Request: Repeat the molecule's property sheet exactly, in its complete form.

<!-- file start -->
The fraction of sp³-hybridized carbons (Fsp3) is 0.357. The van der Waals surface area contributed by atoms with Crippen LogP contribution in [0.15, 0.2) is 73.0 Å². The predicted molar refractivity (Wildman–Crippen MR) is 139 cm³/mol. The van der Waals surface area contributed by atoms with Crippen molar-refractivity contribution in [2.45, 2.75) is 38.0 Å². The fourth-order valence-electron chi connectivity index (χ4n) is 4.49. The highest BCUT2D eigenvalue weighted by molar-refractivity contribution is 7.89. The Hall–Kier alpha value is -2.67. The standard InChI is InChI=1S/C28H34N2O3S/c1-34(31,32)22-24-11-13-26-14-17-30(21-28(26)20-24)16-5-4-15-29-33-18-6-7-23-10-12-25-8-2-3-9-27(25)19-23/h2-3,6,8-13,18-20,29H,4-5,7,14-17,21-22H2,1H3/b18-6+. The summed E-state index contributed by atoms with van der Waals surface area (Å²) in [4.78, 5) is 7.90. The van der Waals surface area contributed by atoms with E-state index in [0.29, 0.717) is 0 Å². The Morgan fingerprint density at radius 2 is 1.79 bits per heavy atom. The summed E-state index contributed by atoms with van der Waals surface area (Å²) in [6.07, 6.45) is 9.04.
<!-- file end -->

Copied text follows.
The fraction of sp³-hybridized carbons (Fsp3) is 0.357. The van der Waals surface area contributed by atoms with Crippen LogP contribution in [0.15, 0.2) is 73.0 Å². The predicted molar refractivity (Wildman–Crippen MR) is 139 cm³/mol. The van der Waals surface area contributed by atoms with Crippen molar-refractivity contribution in [2.45, 2.75) is 38.0 Å². The fourth-order valence-electron chi connectivity index (χ4n) is 4.49. The highest BCUT2D eigenvalue weighted by molar-refractivity contribution is 7.89. The Hall–Kier alpha value is -2.67. The standard InChI is InChI=1S/C28H34N2O3S/c1-34(31,32)22-24-11-13-26-14-17-30(21-28(26)20-24)16-5-4-15-29-33-18-6-7-23-10-12-25-8-2-3-9-27(25)19-23/h2-3,6,8-13,18-20,29H,4-5,7,14-17,21-22H2,1H3/b18-6+. The summed E-state index contributed by atoms with van der Waals surface area (Å²) in [4.78, 5) is 7.90. The van der Waals surface area contributed by atoms with E-state index in [0.29, 0.717) is 0 Å². The Morgan fingerprint density at radius 2 is 1.79 bits per heavy atom. The summed E-state index contributed by atoms with van der Waals surface area (Å²) in [6.07, 6.45) is 9.04.